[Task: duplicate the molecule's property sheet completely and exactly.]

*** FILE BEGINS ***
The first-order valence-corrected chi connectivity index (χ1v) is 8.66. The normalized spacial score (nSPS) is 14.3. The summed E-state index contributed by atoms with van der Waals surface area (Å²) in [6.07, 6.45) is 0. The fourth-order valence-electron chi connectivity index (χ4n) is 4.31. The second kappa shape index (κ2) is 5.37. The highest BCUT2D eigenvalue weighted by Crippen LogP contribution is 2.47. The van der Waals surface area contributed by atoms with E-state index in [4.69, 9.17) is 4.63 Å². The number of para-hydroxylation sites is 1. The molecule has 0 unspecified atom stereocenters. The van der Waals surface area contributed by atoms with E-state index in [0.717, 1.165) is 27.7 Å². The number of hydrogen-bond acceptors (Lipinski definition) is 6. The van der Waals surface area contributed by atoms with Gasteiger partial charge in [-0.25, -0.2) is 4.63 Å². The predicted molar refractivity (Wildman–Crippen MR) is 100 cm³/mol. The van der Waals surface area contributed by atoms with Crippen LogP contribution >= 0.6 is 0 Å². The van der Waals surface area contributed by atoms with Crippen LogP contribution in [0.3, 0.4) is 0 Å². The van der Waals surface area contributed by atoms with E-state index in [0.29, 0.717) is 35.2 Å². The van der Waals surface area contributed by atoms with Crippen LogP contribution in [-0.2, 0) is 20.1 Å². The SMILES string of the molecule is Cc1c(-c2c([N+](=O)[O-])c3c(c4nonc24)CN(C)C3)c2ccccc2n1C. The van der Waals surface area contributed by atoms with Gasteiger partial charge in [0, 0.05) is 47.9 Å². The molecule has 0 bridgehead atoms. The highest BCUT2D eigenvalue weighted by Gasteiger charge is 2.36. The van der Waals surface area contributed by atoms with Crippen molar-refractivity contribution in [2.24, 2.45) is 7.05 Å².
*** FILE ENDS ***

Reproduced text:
The first-order valence-corrected chi connectivity index (χ1v) is 8.66. The normalized spacial score (nSPS) is 14.3. The summed E-state index contributed by atoms with van der Waals surface area (Å²) in [6.07, 6.45) is 0. The fourth-order valence-electron chi connectivity index (χ4n) is 4.31. The second kappa shape index (κ2) is 5.37. The highest BCUT2D eigenvalue weighted by Crippen LogP contribution is 2.47. The van der Waals surface area contributed by atoms with E-state index in [4.69, 9.17) is 4.63 Å². The number of para-hydroxylation sites is 1. The molecule has 0 unspecified atom stereocenters. The van der Waals surface area contributed by atoms with E-state index in [0.717, 1.165) is 27.7 Å². The number of hydrogen-bond acceptors (Lipinski definition) is 6. The van der Waals surface area contributed by atoms with Gasteiger partial charge in [-0.25, -0.2) is 4.63 Å². The predicted molar refractivity (Wildman–Crippen MR) is 100 cm³/mol. The van der Waals surface area contributed by atoms with Crippen LogP contribution >= 0.6 is 0 Å². The van der Waals surface area contributed by atoms with Crippen LogP contribution in [0.3, 0.4) is 0 Å². The van der Waals surface area contributed by atoms with E-state index in [0.29, 0.717) is 35.2 Å². The van der Waals surface area contributed by atoms with Crippen LogP contribution in [-0.2, 0) is 20.1 Å². The SMILES string of the molecule is Cc1c(-c2c([N+](=O)[O-])c3c(c4nonc24)CN(C)C3)c2ccccc2n1C. The van der Waals surface area contributed by atoms with Gasteiger partial charge in [0, 0.05) is 47.9 Å². The molecule has 0 bridgehead atoms. The highest BCUT2D eigenvalue weighted by Gasteiger charge is 2.36. The van der Waals surface area contributed by atoms with Crippen molar-refractivity contribution in [2.24, 2.45) is 7.05 Å².